"What's come out the last two or three weeks in this [story] has kind of numbed us to what's happened over there," Scioscia said, having just spent the weekend at his old home in Chavez Ravine. "When you look peripherally at it, yeah, it's shocking.

"I think the atmosphere was there. I think anytime you're in that ballpark, you feel the atmosphere. The attendance wasn't quite what we're used to having there. It is what it is."

Wilson gets rare start catching Santana

ANAHEIM -- For only the sixth time this season, Bobby Wilson found his name on the Angels' lineup card at catcher for the series opener against the Nationals on Monday night at Angel Stadium.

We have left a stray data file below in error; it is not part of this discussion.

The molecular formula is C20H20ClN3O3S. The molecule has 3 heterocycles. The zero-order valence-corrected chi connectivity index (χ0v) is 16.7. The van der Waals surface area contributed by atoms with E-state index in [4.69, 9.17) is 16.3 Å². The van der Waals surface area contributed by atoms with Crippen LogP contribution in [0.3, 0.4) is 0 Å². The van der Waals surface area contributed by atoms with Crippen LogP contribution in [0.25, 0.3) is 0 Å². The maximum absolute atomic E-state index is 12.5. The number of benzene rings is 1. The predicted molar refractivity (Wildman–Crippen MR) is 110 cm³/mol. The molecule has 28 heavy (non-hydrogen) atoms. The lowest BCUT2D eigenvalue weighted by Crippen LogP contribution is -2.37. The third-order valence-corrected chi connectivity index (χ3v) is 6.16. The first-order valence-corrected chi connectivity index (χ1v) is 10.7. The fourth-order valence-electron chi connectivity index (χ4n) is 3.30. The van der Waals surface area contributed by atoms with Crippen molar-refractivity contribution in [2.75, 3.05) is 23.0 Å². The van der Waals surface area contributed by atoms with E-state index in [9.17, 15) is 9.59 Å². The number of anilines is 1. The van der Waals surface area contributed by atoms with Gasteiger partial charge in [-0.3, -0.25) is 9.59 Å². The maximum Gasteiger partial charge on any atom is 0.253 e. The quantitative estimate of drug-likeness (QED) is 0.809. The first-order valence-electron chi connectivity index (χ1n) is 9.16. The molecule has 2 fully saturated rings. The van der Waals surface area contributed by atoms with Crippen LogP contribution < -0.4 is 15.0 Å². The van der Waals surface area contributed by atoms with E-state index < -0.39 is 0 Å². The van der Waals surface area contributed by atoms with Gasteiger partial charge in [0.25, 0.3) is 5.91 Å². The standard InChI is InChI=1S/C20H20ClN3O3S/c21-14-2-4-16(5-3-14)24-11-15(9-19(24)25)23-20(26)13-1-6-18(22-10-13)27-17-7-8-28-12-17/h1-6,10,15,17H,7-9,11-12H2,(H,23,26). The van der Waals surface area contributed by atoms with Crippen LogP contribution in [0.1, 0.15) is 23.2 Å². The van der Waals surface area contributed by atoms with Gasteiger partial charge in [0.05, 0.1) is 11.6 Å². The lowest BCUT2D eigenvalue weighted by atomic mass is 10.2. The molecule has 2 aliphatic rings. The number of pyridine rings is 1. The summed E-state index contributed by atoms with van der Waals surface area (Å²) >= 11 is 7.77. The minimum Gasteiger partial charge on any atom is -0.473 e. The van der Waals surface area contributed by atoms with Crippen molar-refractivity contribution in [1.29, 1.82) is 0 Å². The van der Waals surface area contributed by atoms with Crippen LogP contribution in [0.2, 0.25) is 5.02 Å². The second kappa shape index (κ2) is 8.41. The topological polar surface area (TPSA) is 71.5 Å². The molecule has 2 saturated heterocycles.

Wilson's start against left-hander John Lannan was not related to the spiked right thigh Jeff Mathis absorbed in blocking home plate on the controversial run scored by the Dodgers' Dee Gordon on Sunday at Dodger Stadium, tying the game in the ninth inning.

"It's fine," Mathis said. "It wouldn't keep me from playing."

Wilson said he was "excited" about the opportunity to get behind the plate and catch Ervin Santana, adding, "I'm always ready to play. That's why I'm here, to stay ready for the call when it comes."

The Angels are only 1-4 this season in Wilson's starts, but they were 18-11 with him behind the plate last season. Santana has a 3.98 ERA with Wilson catching this season, compared to 5.25 with Mathis. Those numbers for his career are closer for Santana: .4.11 in 12 games with Wilson, 3.89 in 74 games with Mathis. Santana's ERA with Hank Conger is 3.22.

Lyle Spencer is a reporter for MLB.com. This story was not subject to the approval of Major League Baseball or its clubs.